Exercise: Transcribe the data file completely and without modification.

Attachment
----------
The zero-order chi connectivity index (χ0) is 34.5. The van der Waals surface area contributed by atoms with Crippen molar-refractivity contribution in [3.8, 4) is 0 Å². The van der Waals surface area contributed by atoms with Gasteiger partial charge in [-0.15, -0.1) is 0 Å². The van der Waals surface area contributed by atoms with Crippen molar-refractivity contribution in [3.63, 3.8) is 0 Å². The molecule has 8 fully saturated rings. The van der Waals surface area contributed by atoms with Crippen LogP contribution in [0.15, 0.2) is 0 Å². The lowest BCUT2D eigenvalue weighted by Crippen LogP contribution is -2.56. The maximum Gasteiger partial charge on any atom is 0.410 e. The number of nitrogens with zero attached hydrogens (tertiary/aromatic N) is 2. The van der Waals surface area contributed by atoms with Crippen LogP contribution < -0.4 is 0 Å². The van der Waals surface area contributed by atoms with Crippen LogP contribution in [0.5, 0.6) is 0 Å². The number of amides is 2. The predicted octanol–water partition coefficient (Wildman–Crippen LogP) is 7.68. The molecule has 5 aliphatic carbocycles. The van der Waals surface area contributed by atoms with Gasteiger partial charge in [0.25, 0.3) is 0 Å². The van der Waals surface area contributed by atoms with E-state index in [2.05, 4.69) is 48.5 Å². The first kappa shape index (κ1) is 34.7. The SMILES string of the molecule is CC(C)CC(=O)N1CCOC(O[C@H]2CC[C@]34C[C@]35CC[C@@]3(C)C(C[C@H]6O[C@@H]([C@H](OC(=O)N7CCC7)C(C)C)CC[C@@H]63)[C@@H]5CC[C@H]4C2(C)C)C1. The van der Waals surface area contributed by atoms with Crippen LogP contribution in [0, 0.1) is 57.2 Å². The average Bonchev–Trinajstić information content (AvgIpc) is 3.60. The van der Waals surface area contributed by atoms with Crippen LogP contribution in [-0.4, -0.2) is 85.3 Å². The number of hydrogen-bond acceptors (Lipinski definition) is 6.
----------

The zero-order chi connectivity index (χ0) is 34.5. The van der Waals surface area contributed by atoms with Crippen molar-refractivity contribution in [3.8, 4) is 0 Å². The van der Waals surface area contributed by atoms with Gasteiger partial charge in [-0.15, -0.1) is 0 Å². The van der Waals surface area contributed by atoms with Crippen molar-refractivity contribution in [3.63, 3.8) is 0 Å². The molecule has 8 fully saturated rings. The van der Waals surface area contributed by atoms with Crippen LogP contribution in [0.15, 0.2) is 0 Å². The lowest BCUT2D eigenvalue weighted by Crippen LogP contribution is -2.56. The maximum Gasteiger partial charge on any atom is 0.410 e. The number of nitrogens with zero attached hydrogens (tertiary/aromatic N) is 2. The van der Waals surface area contributed by atoms with Crippen LogP contribution < -0.4 is 0 Å². The van der Waals surface area contributed by atoms with Crippen LogP contribution in [0.5, 0.6) is 0 Å². The number of amides is 2. The predicted octanol–water partition coefficient (Wildman–Crippen LogP) is 7.68. The molecule has 5 aliphatic carbocycles. The van der Waals surface area contributed by atoms with Gasteiger partial charge in [0.25, 0.3) is 0 Å². The van der Waals surface area contributed by atoms with E-state index in [2.05, 4.69) is 48.5 Å². The first kappa shape index (κ1) is 34.7. The SMILES string of the molecule is CC(C)CC(=O)N1CCOC(O[C@H]2CC[C@]34C[C@]35CC[C@@]3(C)C(C[C@H]6O[C@@H]([C@H](OC(=O)N7CCC7)C(C)C)CC[C@@H]63)[C@@H]5CC[C@H]4C2(C)C)C1. The van der Waals surface area contributed by atoms with Crippen LogP contribution in [0, 0.1) is 57.2 Å². The average Bonchev–Trinajstić information content (AvgIpc) is 3.60. The van der Waals surface area contributed by atoms with Crippen LogP contribution in [-0.4, -0.2) is 85.3 Å². The number of hydrogen-bond acceptors (Lipinski definition) is 6.